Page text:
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Title: A physiological and biomechanical comparison of over-ground, treadmill and ergometer wheelchair propulsion
Authors: Mason, Barry S.
Lenton, John P.
Leicht, Christof A.
Goosey-Tolfrey, Victoria L.
Keywords: Field-based testing
Laboratory testing
Wheelchair sport
Issue Date: 2014
Publisher: © Taylor & Francis
Citation: MASON, B. ... et al, 2014. A physiological and biomechanical comparison of over-ground, treadmill and ergometer wheelchair propulsion. Journal of Sports Sciences, 32 (1), pp.78-91.
Abstract: The purpose of the study was to determine which laboratory-based modality provides the most valid physiological and biomechanical representation of over-ground sports wheelchair propulsion. Fifteen able-bodied participants with previous experience of wheelchair propulsion performed a 3-minute exercise trial at three speeds (4, 6 and 8 km {bullet operator} h-1) in three testing modalities over separate sessions: (i) over-ground propulsion on a wooden sprung surface; (ii) wheelchair ergometer propulsion; (iii) treadmill propulsion at four different gradients (0%, 0.7%, 1.0% and 1,3%). A 0.7% treadmill gradient was shown to best reflect the oxygen uptake (7.3 to 9.1% coefficient of variation (CV)) and heart rate responses (4.9 to 6.4% CV) of over-ground propulsion at 4 and 6 km {bullet operator} h-1. A 1.0% treadmill gradient provided a more valid representation of oxygen uptake during over-ground propulsion at 8 km {bullet operator} h-1 (8.6% CV). Physiological demand was significantly underestimated in the 0% gradient and overestimated in the 1.3% gradient and wheelchair ergometer trials compared to over-ground trials (P<0.05). No laboratory-based modality provided a valid representation of the forces applied during OG (≥ 18.4% CV). To conclude, a 0.7% treadmill gradient is recommended to replicate over-ground wheelchair propulsion at lower speeds (4 and 6 km {bullet operator} h-1) whereas a 1.0% gradient may be more suitable at 8 km {bullet operator} h-1. © 2013 © 2013 Taylor & Francis.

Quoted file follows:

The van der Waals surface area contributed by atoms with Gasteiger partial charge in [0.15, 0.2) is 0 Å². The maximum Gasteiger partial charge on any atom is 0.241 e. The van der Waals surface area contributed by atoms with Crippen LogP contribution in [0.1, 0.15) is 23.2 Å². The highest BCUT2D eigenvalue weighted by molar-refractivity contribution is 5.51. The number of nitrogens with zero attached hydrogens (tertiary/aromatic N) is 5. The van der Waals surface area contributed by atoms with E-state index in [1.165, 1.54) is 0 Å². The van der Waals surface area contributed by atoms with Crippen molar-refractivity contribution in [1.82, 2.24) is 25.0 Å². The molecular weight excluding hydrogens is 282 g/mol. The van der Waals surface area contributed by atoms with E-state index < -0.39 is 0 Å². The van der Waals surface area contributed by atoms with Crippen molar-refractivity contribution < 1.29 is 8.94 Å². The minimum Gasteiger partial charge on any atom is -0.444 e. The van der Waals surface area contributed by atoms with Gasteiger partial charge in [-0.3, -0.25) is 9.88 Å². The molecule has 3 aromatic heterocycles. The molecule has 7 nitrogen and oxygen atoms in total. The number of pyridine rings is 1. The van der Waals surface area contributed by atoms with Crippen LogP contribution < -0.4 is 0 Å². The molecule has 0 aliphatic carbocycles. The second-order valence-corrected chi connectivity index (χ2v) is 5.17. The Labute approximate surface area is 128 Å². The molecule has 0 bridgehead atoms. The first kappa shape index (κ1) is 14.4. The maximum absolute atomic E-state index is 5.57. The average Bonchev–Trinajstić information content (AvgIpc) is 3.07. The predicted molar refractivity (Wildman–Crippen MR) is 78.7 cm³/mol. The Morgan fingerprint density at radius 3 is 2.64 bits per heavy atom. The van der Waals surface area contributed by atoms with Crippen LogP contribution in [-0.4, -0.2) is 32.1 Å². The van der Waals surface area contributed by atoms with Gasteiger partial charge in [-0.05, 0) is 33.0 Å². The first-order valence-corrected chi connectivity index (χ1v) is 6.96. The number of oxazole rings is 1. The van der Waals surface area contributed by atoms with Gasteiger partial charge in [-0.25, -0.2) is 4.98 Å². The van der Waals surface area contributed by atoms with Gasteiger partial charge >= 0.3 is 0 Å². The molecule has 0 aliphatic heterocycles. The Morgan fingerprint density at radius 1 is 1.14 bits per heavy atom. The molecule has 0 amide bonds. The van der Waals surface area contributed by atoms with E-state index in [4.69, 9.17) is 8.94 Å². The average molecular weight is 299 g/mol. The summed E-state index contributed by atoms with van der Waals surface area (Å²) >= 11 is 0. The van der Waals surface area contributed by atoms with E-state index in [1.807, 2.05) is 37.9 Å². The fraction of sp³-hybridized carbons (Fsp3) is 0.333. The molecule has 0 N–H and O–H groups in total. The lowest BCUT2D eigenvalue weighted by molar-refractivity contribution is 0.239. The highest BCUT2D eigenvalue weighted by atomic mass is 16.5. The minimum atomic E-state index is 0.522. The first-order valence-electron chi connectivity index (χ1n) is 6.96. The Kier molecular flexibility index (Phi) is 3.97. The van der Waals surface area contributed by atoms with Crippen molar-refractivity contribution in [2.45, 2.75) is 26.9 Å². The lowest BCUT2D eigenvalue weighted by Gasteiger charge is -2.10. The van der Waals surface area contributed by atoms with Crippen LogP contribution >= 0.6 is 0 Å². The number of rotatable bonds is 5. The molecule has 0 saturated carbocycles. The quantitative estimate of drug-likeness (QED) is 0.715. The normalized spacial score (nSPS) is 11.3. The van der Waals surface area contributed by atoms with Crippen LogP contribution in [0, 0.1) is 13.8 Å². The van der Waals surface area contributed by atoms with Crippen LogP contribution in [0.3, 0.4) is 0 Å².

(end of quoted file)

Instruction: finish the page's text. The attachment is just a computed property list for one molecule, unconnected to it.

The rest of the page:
Description: This article is closed access.
Version: Published
DOI: 10.1080/02640414.2013.807350
URI: https://dspace.lboro.ac.uk/2134/17013
Publisher Link: http://dx.doi.org/10.1080/02640414.2013.807350
ISSN: 0264-0414
Appears in Collections:Closed Access (Sport, Exercise and Health Sciences)

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